So, how does this relate to Shops? It doesn’t really. Other than Shops is a huge reason why durdlers actually need to play defence, and play with a curve. It’s a bit too efficient at the moment, as players we probably need to do a better job of digging through the archives and turning up efficient threats.

So the truth comes out. You're another anti-Blue Shops player. Honestly, messing around with +1/+1 and fading counters is just as durdly as casting Brainstorm. I kind of feel bad when my Shops opponent gleeful turns all their dice over, trying to find the right numbers, and then when they finally move to the end step, I cast Hurkyl's Recall.

last edited by desolutionist

Thanks, Aaron...

0_1524050958834_824b8544-8adb-407a-adc4-70653c742d18-image.png

The death of paper Vintage won't be from a restriction or an unrestriction, but from the secondary market.

@chubbyrain

Absolutely do agree from a sanctioned event standpoint, and agree to a lesser extent to non sanctioned/ proxy events. Proxy events are hurt by the secondary market, as there is a large percentage of people that won't play with proxies (I'm not one of them, but it's a foolish thing to not realize). I recently sold all my power except for Lotus (for adult reasons) and even when I'm able to go back and make the plunge to buy again, I have no clue how much power will cost by then. It may be impossible to ever justify again.

@mdkubiak You can't justify it right now. It's a bit more than 10k for a set of unlimited power.

Going to champs (or SCG Con or another sanctioned event) is a dice roll. You're bringing an easily stealable car (and for some players, a house. Roland comes to mind) to a room. I've seriously considered not bringing real power to proxy events because it's insane to take the risk.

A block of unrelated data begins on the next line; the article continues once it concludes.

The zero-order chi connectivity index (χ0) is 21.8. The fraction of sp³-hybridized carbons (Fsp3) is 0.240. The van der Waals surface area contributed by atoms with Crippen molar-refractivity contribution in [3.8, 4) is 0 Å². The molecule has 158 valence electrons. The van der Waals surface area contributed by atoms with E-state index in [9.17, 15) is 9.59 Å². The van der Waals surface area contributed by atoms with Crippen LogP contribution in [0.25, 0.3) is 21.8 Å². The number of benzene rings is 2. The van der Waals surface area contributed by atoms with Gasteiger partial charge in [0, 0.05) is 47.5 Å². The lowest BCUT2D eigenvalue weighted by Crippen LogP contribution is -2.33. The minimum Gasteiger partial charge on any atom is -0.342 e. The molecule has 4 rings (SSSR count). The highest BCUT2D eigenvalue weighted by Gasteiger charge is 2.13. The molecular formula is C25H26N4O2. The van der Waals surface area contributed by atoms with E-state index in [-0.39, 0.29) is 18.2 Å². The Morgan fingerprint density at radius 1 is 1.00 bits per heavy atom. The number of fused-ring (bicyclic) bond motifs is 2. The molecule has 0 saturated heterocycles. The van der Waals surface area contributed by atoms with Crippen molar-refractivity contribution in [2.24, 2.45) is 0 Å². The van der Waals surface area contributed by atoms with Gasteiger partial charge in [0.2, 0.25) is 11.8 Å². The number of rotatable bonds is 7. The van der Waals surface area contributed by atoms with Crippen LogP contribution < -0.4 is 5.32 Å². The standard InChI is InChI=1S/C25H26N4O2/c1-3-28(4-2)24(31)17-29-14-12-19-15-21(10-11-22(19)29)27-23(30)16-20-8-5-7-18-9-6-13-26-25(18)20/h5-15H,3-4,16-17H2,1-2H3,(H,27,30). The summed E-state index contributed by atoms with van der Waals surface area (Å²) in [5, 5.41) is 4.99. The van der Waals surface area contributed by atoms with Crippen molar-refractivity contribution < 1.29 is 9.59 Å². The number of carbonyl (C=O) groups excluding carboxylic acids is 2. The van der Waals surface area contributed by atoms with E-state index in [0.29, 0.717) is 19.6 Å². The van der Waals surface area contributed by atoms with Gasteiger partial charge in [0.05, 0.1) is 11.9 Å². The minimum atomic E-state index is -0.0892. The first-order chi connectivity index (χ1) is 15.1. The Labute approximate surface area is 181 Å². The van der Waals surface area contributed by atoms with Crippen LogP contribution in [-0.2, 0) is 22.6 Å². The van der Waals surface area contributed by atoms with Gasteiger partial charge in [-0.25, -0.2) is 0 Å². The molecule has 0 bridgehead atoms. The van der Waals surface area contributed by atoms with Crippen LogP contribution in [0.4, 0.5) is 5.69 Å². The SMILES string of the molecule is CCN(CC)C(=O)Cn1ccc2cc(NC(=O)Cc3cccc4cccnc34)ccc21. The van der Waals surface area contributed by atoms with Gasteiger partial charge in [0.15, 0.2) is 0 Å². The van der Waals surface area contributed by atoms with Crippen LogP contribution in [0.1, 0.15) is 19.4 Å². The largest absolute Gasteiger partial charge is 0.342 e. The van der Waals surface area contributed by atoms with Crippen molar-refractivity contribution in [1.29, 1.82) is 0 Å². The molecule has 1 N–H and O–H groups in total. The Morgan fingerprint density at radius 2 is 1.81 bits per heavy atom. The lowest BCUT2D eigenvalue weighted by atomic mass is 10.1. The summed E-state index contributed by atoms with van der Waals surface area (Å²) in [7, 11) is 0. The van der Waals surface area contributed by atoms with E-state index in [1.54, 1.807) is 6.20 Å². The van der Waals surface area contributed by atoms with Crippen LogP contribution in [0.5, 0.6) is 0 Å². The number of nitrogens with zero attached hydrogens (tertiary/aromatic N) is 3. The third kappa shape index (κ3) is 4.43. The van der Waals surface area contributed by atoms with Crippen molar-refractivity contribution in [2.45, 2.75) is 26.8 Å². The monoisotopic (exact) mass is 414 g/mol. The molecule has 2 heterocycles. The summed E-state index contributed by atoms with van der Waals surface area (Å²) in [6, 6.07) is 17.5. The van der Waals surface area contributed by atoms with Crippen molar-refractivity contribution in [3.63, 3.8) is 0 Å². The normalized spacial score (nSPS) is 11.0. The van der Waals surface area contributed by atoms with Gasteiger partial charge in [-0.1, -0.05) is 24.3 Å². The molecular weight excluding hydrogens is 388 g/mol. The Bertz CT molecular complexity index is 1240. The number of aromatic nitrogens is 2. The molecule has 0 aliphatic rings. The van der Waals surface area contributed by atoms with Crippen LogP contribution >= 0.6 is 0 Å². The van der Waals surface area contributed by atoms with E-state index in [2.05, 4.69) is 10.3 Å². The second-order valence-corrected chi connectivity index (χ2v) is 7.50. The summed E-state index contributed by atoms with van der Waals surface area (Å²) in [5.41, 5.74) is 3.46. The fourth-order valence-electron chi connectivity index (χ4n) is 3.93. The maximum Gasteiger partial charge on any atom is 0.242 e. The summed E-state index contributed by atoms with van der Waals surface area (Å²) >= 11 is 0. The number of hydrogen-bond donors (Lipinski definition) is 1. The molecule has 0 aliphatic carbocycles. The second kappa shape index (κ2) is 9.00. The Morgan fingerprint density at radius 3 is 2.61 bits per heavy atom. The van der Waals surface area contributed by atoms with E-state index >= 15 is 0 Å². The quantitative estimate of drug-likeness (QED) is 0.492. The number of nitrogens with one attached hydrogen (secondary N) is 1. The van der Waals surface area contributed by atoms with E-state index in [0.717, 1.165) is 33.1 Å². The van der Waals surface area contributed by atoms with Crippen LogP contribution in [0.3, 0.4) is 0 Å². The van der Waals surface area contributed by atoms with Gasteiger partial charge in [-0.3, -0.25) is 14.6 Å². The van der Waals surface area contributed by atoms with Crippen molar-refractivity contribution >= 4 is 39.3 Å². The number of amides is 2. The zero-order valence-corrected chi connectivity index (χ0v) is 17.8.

Paper vintage feels non-viable as a growing format already. I'm close to to the youngest person at a lot of Vintage events, and I'm going on 30, where 5 years ago, the 'younger players' crew was 25, and I can hardly remember when a new player became a regular--I show up to only a few events, but it's always the same crew.

You simply cannot "graduate" to Vintage (or Legacy, to be 100% honest, though it's a lot easier to borrow decks for that format) without a high paying job--and how many of those people are really going to be active members of the community?

What I find funny is that it only took the restriction of Lodestone Golem, Chalice of the Void, AND Thorn of Amethyst for Workshops to become the best deck in the format.

@13nova said in Workshop is a pillar of vintage -Aaron Forsythe:

What I find funny is that it only took the restriction of Lodestone Golem, Chalice of the Void, AND Thorn of Amethyst for Workshops to become the best deck in the format.